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I remember the UK & Ireland launch of Dutch bestselling brand Tony's Chocolonely as if it were yesterday. It involved a giant red chocolate bar mascot traipsing around London appearing in photos on red double decker buses and on the Tube. Suddenly my social feeds were awash with rave reviews of Tony's chocolate bars.
The brand seeks to use cocoa that is free of child labour and slavery. According to its website, Tony's Chocolonely believes the root of this evil is the pittance the chocolate giants pay farmers for their crop, forcing farmers to live in poverty. Through its branding and marketing, the company seeks to raise awareness of slavery in global chocolate supply chains, forcing the industry to clean up its act for good.
Fast forward to the Speciality & Fine Food Fair 2019 and I got talking to the team about the launch. I also nibbled on a few varieties before receiving a chunky 180g bar of Tony's Chocolonely Sea Salted Almond 51% Dark Chocolate to enjoy back home.
Everything about this bar of chocolate shouts 'disruptor,' from the loud packaging to the chunky size and unconventional mould. That's because the Tony's Chocolonely brand is attempting to differentiate itself on ethical standards. You can't deny, this chocolate bar stands out on the shelves against the competition.
The weighty bar sits inside a bright green paper wrapper. As like the rest of the range, the 'Tony's Chocolonely' branding is the first thing you notice as it's printed in giant text on the front of the bar. A 'together we can make chocolate 100% slave free" badge appears to the left, while a discreet "51% dark chocolate almond sea salt" banner sits to the right.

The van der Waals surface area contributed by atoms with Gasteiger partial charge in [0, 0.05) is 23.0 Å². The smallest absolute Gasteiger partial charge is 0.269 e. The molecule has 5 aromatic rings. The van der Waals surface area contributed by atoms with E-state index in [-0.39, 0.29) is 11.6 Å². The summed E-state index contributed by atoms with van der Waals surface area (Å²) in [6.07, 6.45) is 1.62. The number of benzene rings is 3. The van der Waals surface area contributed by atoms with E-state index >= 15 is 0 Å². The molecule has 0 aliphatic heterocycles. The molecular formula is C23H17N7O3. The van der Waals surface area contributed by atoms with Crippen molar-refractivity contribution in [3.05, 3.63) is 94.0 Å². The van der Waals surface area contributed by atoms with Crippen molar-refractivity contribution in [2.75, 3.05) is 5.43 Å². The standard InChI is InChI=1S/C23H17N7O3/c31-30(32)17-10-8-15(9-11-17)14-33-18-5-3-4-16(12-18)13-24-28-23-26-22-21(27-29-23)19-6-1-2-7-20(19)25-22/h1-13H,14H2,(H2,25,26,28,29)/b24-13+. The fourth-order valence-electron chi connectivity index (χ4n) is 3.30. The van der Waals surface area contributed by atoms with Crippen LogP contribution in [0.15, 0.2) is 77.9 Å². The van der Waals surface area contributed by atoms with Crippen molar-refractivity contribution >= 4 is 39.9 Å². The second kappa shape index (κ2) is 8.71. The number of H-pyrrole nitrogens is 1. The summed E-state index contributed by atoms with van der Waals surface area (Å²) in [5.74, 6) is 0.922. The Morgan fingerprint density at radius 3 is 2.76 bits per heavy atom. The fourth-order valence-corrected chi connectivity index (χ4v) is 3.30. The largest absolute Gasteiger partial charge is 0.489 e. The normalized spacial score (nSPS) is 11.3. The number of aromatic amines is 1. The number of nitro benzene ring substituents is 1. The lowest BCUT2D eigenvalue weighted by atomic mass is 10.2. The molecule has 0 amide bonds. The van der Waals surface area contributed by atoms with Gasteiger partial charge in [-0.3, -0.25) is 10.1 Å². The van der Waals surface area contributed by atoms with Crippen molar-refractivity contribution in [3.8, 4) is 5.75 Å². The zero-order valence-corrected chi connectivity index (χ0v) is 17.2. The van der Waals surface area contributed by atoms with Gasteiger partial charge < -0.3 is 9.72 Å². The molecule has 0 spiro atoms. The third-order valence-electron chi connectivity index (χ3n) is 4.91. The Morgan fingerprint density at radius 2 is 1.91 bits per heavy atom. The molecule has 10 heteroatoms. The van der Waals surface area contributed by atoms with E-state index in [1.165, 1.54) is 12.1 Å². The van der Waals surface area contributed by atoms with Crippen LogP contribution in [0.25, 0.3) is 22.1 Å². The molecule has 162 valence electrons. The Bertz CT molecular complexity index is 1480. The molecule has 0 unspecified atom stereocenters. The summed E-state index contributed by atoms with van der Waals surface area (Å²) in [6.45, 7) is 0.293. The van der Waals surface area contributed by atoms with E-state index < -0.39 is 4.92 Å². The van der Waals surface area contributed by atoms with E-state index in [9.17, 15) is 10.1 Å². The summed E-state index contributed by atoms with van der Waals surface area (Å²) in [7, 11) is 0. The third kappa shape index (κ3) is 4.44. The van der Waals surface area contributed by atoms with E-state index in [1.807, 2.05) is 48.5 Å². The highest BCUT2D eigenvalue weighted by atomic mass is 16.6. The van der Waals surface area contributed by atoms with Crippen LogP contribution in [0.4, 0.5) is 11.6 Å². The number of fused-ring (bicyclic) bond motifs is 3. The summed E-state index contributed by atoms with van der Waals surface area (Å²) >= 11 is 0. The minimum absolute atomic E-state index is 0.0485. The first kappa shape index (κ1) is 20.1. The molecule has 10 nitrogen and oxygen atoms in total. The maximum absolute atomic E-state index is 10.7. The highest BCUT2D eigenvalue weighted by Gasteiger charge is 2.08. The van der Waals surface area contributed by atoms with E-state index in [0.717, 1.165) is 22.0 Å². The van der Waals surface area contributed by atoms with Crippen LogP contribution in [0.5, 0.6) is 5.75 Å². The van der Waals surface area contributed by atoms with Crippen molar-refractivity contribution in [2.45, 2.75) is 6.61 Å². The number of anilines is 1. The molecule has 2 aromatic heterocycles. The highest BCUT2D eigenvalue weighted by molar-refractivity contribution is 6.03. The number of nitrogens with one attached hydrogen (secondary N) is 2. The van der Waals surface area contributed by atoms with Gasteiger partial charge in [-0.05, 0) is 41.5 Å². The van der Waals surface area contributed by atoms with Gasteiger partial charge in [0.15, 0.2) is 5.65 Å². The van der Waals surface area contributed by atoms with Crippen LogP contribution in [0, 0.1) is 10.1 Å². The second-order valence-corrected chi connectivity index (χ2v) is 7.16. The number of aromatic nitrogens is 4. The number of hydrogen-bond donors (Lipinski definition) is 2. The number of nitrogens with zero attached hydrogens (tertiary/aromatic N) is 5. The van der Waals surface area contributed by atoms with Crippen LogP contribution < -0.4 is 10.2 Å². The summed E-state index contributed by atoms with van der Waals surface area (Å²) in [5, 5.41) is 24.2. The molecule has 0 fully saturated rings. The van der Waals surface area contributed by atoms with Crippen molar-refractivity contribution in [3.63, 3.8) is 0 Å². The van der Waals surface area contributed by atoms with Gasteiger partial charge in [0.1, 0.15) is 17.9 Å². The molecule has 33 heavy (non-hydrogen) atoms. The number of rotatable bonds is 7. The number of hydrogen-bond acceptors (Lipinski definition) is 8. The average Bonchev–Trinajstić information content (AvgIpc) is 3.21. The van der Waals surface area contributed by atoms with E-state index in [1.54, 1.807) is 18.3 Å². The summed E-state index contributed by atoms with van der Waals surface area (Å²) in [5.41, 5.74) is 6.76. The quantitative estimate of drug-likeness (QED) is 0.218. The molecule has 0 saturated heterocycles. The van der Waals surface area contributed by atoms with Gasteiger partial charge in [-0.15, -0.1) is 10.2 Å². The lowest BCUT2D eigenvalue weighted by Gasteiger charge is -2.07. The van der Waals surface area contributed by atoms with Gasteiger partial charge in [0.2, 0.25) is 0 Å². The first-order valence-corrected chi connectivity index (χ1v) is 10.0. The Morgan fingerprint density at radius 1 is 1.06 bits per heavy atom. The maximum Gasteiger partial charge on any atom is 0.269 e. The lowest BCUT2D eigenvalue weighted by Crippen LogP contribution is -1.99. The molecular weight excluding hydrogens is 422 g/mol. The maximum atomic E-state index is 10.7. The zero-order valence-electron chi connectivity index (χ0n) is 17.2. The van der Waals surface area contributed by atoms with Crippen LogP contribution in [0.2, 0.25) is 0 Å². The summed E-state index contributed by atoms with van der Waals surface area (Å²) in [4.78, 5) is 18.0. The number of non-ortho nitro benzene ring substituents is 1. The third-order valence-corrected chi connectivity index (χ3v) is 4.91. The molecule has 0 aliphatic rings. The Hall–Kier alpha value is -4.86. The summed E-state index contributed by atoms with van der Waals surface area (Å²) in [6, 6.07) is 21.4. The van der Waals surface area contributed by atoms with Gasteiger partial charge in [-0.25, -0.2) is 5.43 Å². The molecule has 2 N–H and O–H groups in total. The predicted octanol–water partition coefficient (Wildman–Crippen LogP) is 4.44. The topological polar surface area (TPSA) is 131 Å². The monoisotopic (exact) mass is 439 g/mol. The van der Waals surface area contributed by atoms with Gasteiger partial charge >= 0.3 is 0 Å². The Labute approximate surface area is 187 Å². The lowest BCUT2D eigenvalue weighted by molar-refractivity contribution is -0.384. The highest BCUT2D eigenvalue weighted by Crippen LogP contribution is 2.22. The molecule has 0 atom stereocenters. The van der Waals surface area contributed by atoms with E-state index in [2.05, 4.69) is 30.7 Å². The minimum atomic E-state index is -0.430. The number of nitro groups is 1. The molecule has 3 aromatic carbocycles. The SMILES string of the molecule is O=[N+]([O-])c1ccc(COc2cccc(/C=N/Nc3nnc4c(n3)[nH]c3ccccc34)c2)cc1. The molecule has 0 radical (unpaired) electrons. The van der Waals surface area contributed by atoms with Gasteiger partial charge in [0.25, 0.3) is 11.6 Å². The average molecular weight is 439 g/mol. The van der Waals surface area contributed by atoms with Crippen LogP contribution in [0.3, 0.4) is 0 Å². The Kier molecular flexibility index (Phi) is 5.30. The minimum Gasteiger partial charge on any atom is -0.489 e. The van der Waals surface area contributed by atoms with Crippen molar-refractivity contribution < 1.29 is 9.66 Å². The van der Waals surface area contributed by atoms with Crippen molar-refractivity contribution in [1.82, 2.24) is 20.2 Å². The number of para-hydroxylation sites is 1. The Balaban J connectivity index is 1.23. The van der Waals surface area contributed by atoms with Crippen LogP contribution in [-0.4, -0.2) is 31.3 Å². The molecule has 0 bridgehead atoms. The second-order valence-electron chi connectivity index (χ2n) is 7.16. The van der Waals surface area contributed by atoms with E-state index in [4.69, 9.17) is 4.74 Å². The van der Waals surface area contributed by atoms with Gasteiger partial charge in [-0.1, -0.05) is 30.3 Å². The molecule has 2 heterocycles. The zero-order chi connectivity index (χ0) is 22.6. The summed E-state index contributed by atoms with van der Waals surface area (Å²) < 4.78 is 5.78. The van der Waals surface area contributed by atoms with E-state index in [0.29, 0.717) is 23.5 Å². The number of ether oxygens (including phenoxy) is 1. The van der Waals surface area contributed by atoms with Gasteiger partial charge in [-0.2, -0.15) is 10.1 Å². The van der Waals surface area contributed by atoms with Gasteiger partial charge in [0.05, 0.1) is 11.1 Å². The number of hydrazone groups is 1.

The reverse of the wrapper includes a bit more information about Tony's Chocolonely and its mission. The ingredients and nutritional information dominates the remainder of the wrapper.
Tony's Chocolonely Sea Salted Almond 51% Dark Chocolate ingredients:
Cocoa mass, sugar, almonds (10%), cocoa butter, sea salt (0.5%), emulsifier (soya lecithin).
The sugar content of this bar sits at 41.5%. The bar is produced in Belgium using Fairtrade cocoa mass, sugar, and cocoa butter. It's marked as suitable for vegetarians and vegans, although it's made in a facility that also handles nuts, milk, eggs and gluten.
Peel back the wrapper and you'll find more about the brand's mission printed inside.
Interestingly too, their website reckons this particular chocolate bar uses 133 cocoa beans in its production.
Tony's Chocolonely Sea Salted Almond Dark Chocolate Review
Clearly, the first thing to note about this bar is its chunky size. At 180g, it's nearly twice as heavy as many standard supermarket chocolate bars. It's certainly a weighty handful.
The other obvious feature of this bar is its quirky mould. It has been designed to make a statement about the unequal nature of the cocoa trading market so the bar isn't divided into neat and uniform segments - instead it undulates, depicting peaks and troughs in unequal, irregular shapes.